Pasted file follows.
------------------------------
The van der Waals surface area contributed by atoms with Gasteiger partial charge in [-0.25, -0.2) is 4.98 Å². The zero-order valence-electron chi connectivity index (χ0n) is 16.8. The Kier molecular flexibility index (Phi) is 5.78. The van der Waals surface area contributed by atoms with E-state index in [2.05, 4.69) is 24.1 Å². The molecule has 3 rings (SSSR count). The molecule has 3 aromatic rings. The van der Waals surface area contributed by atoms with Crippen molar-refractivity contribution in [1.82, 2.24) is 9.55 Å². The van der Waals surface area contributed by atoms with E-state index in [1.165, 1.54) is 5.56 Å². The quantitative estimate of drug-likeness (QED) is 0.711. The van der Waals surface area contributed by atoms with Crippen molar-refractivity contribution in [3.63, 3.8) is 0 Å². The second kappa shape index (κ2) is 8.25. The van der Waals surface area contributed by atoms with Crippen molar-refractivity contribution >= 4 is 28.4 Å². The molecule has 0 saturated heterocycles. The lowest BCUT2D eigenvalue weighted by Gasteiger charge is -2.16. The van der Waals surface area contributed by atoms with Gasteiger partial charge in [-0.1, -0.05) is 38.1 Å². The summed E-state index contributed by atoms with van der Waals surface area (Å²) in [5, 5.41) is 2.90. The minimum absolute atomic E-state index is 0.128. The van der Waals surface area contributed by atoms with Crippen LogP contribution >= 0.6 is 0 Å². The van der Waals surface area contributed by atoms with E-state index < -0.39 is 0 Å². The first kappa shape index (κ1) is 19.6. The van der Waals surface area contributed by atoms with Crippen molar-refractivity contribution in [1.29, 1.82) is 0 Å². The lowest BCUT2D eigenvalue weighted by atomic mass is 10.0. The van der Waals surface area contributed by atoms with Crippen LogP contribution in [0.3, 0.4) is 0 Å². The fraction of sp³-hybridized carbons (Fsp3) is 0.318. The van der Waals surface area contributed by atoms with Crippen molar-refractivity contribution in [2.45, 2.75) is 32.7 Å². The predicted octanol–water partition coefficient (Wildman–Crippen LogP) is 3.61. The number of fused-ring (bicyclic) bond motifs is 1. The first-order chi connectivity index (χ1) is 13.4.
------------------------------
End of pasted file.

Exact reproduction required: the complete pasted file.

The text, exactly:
The van der Waals surface area contributed by atoms with Gasteiger partial charge in [-0.25, -0.2) is 4.98 Å². The zero-order valence-electron chi connectivity index (χ0n) is 16.8. The Kier molecular flexibility index (Phi) is 5.78. The van der Waals surface area contributed by atoms with E-state index in [2.05, 4.69) is 24.1 Å². The molecule has 3 rings (SSSR count). The molecule has 3 aromatic rings. The van der Waals surface area contributed by atoms with Crippen molar-refractivity contribution in [1.82, 2.24) is 9.55 Å². The van der Waals surface area contributed by atoms with E-state index in [1.165, 1.54) is 5.56 Å². The quantitative estimate of drug-likeness (QED) is 0.711. The van der Waals surface area contributed by atoms with Crippen molar-refractivity contribution in [3.63, 3.8) is 0 Å². The second kappa shape index (κ2) is 8.25. The van der Waals surface area contributed by atoms with Crippen molar-refractivity contribution >= 4 is 28.4 Å². The molecule has 0 saturated heterocycles. The lowest BCUT2D eigenvalue weighted by Gasteiger charge is -2.16. The van der Waals surface area contributed by atoms with Gasteiger partial charge in [-0.1, -0.05) is 38.1 Å². The summed E-state index contributed by atoms with van der Waals surface area (Å²) in [5, 5.41) is 2.90. The minimum absolute atomic E-state index is 0.128. The van der Waals surface area contributed by atoms with Crippen LogP contribution >= 0.6 is 0 Å². The van der Waals surface area contributed by atoms with E-state index < -0.39 is 0 Å². The first kappa shape index (κ1) is 19.6. The van der Waals surface area contributed by atoms with Crippen molar-refractivity contribution in [1.29, 1.82) is 0 Å². The lowest BCUT2D eigenvalue weighted by atomic mass is 10.0. The van der Waals surface area contributed by atoms with Crippen LogP contribution in [0.3, 0.4) is 0 Å². The fraction of sp³-hybridized carbons (Fsp3) is 0.318. The van der Waals surface area contributed by atoms with Crippen molar-refractivity contribution in [2.45, 2.75) is 32.7 Å². The predicted octanol–water partition coefficient (Wildman–Crippen LogP) is 3.61. The number of fused-ring (bicyclic) bond motifs is 1. The first-order chi connectivity index (χ1) is 13.4.